Bridged Xen on Debian Wheezy on a Hetzner Server

Xen (not XeServer, btw!) seems to have taken a bak-seat recently, RedHat/CentOS/Fedora concentrating on KVM and Debian silently neglecting it.

This is reflected in documentation, there is a lot of outdated stuff around, especially about bridged setups. Same occurs to packages, at least in Debian Wheezy (NB: I also tried on testing, same results with fairly newer packages).

My aim was a virtual host which is directly connected to the internet without any external firewall running different virtual machines which ARE thoroughly firewalled. In order to archive this, I am running the quite decent Sophos UTM (formerly Astaro) as a VM, this is the only virtual machine with direct access to the external network interface. It’s other interface just like all other VMs are connected to an internal bridge without any link to the rest of the world. This is why routing isn’t an option.

This article focusses on the Xen server and the bridging setup, maybe I will write another one later about Sophos UTM etc.

xenserver

 

I am running this setup on some servers at Hetzner, though this should be working at most other hosters (some tend to drop the switch connection when they sense a pseudo ARP-spoofing, take care!), I am in no way affiliated to Hetzner.

My setup needs a secondary IP address (the main IP address is used for management of the host, I am assuming the following setup:

External Host-IP: 1.2.3.4

Secondary IP, used on UTM: 1.2.3.6. At least at Hetzner, this IP address needs to have it’s own MAC address assigned, this can be done in their Robot tool.

Setting up the host

I want to have my host running directly on the (Software-)RAID, I personally don’t really like running the OS on LVM. But I also want to have my VMs live in an LVM realm in order to easily take snapshots, clone etc.

This means that Hetzner’s default setup isn’t very helpful. But they have an answer file based installation using the rescue system. Therefore: boot into the rescue system and run install image.

Note: Preserve the temporary password for the rescue system, you will need it for the freshly installed system!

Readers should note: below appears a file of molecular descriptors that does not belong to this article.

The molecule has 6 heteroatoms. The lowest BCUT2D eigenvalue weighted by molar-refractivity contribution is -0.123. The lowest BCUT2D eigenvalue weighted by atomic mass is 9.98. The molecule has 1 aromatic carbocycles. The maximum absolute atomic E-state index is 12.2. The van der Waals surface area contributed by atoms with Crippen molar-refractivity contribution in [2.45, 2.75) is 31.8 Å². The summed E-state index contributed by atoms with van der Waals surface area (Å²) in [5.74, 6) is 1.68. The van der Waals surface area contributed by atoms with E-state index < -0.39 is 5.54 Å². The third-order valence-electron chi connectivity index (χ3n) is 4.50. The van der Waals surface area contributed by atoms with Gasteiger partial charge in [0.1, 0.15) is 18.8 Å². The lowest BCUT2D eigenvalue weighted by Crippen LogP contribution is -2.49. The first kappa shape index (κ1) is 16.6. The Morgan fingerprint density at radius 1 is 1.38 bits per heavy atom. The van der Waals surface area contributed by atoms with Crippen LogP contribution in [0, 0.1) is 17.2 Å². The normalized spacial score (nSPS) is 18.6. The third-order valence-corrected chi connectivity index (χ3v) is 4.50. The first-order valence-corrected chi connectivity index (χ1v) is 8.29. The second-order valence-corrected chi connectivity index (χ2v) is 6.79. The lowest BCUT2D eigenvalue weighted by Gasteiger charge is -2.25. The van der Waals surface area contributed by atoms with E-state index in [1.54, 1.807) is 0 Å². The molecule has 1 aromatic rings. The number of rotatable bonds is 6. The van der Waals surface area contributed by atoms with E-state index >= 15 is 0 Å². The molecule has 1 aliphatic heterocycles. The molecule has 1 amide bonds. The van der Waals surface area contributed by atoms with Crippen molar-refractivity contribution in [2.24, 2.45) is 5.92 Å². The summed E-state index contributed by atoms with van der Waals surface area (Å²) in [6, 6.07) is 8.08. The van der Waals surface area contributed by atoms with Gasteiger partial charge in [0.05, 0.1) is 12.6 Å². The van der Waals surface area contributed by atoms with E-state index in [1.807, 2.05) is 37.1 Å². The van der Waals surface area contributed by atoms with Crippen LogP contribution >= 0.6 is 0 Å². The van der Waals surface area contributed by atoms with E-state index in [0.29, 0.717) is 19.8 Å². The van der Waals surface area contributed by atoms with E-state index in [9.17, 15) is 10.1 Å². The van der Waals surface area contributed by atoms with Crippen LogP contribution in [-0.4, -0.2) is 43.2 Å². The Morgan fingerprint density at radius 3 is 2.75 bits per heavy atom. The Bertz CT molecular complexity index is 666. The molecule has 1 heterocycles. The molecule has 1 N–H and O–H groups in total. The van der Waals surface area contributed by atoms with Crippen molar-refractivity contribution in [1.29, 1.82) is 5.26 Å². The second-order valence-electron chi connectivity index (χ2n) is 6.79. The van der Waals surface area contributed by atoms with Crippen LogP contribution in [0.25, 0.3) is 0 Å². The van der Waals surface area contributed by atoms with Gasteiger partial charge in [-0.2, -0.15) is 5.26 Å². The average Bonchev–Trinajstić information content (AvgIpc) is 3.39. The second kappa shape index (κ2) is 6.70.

This lets you define your custom install file and then installs everything within a few minutes. I chose Debian Wheezy Minimal. The only two settings I changed were the hostname (I am using dome in this example) and the partition setup:

installimage2

I chose 50GB for my root filesystem and 12GB swap.

After saving the file and starting the installation, I had to wait for about five minutes and was presented with a brand new Debian system.

installimage3

After the first boot I changed the root password and added my own SSH key.

Note: This document doesn’t cover hardening your server, which you really should do!

First thing to do is updating all package sources:

I tend to install emacs23-nox as soon as possible, YMMV.

It is quite handy to add your domain, if you are using one, to /etc/resolv.conf and to /etc/hosts.

Next is changing the network setup, so edit /etc/network/interfaces :

So we transformed our (only) network card eth0 into a bridge called virbr0 and added a secondary bridge, virbr1.

Set up Xen

First install the xen system (4.1 on Wheezy) and the xen-tools which are quite helpful setting up VMs.

This will install xen and all the necessary tools.

In order to boot into a xen enabled hypervisor, we need to adapt GRUB:

Before we reboot we also adapt the boot command line in /etc/default/grub :

This basically limits resources on Dom0.

Now update grub and reboot:

After reboot we can check if Xen is up and running.

Looks fine.

Now we need to set up the network, which is quite straight forward:

Edit the file /etc/xen/xend-config.sxp  and comment out everything about networking, routing and vif except this line:

You  may also fine tune your Xen setup by changing the following lines:

The first thing we changed tells Xen to run a script called vif-bridge  located in /etc/xen/scripts/  as soon as a virtual machine is being created. The script basically checks if the bridge exists and connects the VMs virtual network card to the bridge.

Now we need to adapt this file to our naming convention, so let’s replace the occurrences of xenbr  to virbr  in the file /etc/xen/scripts/vif-bridge :

Now restart xend (for some reason the service is called xen  on Debian.

Getting the first VM up and running

Using xen-create-image  from the xen-tools makes it a piece of cake installing our first VM:

You can safely ignore the warning about vif-bridge.

Now there’s a little bug in the xen-tools:

So edit /etc/xen/test.cfg and remove the m from 512m:

Now let’s run it:

We can now connect a console to the vm and see why’s going on (you can also create it with the -c parameter above …).

Hint: CTRL + 5 gets you to of the console again.